Myanmar blackouts recall darker days

Power outages underline concerns over competence of Aung San Suu Kyi’s government
Darker days: Myanmar is short of power – and confidence in the government

A wave of power cuts in Myanmar has riled residents and fuelled a wider frustration in business and politics about the pace of change under Aung San Suu Kyi’s 14-month-old government.

Blackouts long familiar from the days of military control have returned as the hot dry season gives way to the monsoon rains, defying official pledges to boost electricity supply in the face of climbing demand.

The energy woes have plagued showpiece events and reinforced public dismay at the civilian-led administration’s handling of the vast social problems generated by almost half a century of dictatorship. While the leader known to many as “the Lady” retains great public popularity, some who deal with her fledgling government complain that it is short of management skills and does not consult or communicate enough.

“You definitely hear grumbling more than in the past from businessmen and elite people,” said Richard Horsey, an analyst and long-time resident of Yangon, the commercial capital, who said he had recently suffered a rare 12-hour power outage at his downtown flat.

“They are not very satisfied with the first year in office. Government is not working as a machine that finds solutions to identified problems.”

Power failures that have gone viral include a succession of outages that triggered howls of social media frustration from attendees at an otherwise lauded May 21 Tedx conference in Yangon. Phyo Min Thein, Yangon’s chief minister, fell victim to another high-profile cut last month at an international event intended to promote small and medium-sized businesses.

Aung Ye Kyaw, a 28-year-old entrepreneur who runs a digital comics company, said outages that sometimes lasted the whole morning meant his artists had no light to draw and technicians could not scan work to finalise editions.

“We just heard that the authorities are changing the whole capacity, grid by grid, so that means more frequent blackouts,” he said, the lights in the room flickering as if on cue. “We have to believe it — because we can’t see it.”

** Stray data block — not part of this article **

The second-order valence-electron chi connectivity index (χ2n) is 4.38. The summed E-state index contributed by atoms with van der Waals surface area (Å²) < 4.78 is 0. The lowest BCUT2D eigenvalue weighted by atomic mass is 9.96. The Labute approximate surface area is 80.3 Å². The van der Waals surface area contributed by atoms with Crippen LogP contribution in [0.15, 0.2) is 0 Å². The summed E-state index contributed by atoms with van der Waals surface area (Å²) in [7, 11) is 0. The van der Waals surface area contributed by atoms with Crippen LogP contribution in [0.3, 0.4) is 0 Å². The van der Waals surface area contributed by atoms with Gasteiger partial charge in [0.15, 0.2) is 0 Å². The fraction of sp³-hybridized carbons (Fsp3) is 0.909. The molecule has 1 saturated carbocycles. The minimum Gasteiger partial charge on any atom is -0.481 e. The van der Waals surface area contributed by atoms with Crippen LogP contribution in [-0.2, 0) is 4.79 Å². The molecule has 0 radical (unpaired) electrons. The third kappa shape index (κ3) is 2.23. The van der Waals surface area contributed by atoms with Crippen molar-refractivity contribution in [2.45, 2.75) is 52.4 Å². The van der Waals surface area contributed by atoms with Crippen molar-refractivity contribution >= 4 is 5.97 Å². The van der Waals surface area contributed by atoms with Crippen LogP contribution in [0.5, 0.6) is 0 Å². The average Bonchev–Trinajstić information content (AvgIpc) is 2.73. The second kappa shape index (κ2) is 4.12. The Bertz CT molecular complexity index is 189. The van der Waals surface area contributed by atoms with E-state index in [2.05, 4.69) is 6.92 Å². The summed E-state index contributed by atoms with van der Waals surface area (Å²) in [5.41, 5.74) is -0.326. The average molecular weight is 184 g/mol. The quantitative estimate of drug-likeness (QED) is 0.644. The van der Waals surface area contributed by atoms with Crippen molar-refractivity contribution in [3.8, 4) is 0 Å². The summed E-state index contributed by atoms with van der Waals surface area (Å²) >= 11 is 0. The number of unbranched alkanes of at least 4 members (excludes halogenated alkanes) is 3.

Eroding popularity: Investors are anxious about the performance of Aung San Suu Kyi’s government.

A factory owner said private generator power added almost $150,000 in running costs to his business each year, because it was almost six times as expensive as the top rate charged for state electricity.

“Do you notice this new government hasn’t done much?” asked the businessman, who — like others — asked not to be named because he does not want to be seen attacking the new administration. “I don’t think anyone is taking the initiative to do anything.”

Official plans to secure emergency power generation capacity from foreign companies to deal with the rising needs of the fast-growing economy have yet to yield results.

A strategy on how to deal with the country’s ever more acute chronic energy shortage also remains unclear. The power sector remains distorted by big consumer subsidies not available to the many who still live in areas not linked to the national grid, in what remains one of south-east Asia’s poorest states.

Mya Thuza, joint secretary of the government Myanmar Investment Commission, admitted that “everybody is worried about power”. She said new high-rise residential blocks and even companies arriving in dedicated industrial zones were putting in their own generators because they felt they still could not rely on the official supply.

She said authorities were replacing transmission lines that were sometimes almost 50 years old. But this also caused anger when they failed to warn users of planned outages.

“There are so many complaints,” she lamented, noting that the electricity had gone down without notice in her own office for several hours the previous day. “There are so many challenges.”

The apparent lack of official direction on power has played into wider concerns that decision-making in the Suu Kyi government is top-down, untransparent and reflects what critics say is the leader’s autocratic style. Her administration is also preoccupied with crucial tasks such as a stuttering peace process aimed at bringing an end to seven decades of internal conflict.

Another concern is of alleged bureaucratic inertia among officials loyal in some cases to a military that still holds the levers of power, including parliamentary seats and crucial ministries. In the new government, “the head has changed, but the body has not”, said one activist for Ms Suu Kyi’s National League for Democracy.

The Myanmar leader’s supporters dispute the broader characterisation of the electricity problem as a sign that their historic government is in office but not really in power. Win Htein, a longtime Suu Kyi confidant and political enforcer in her party, branded the administration’s critics “bloody idiots”.

He cast his defence of energy policy into an appeal for more understanding of the country’s new leaders, many of whom are still adjusting from former lives as clandestine activists or political prisoners.

“They are trying their best, and they are not corrupt,” he said. “Ask the people who complain: do you want the military to take over again?”

Source: FT

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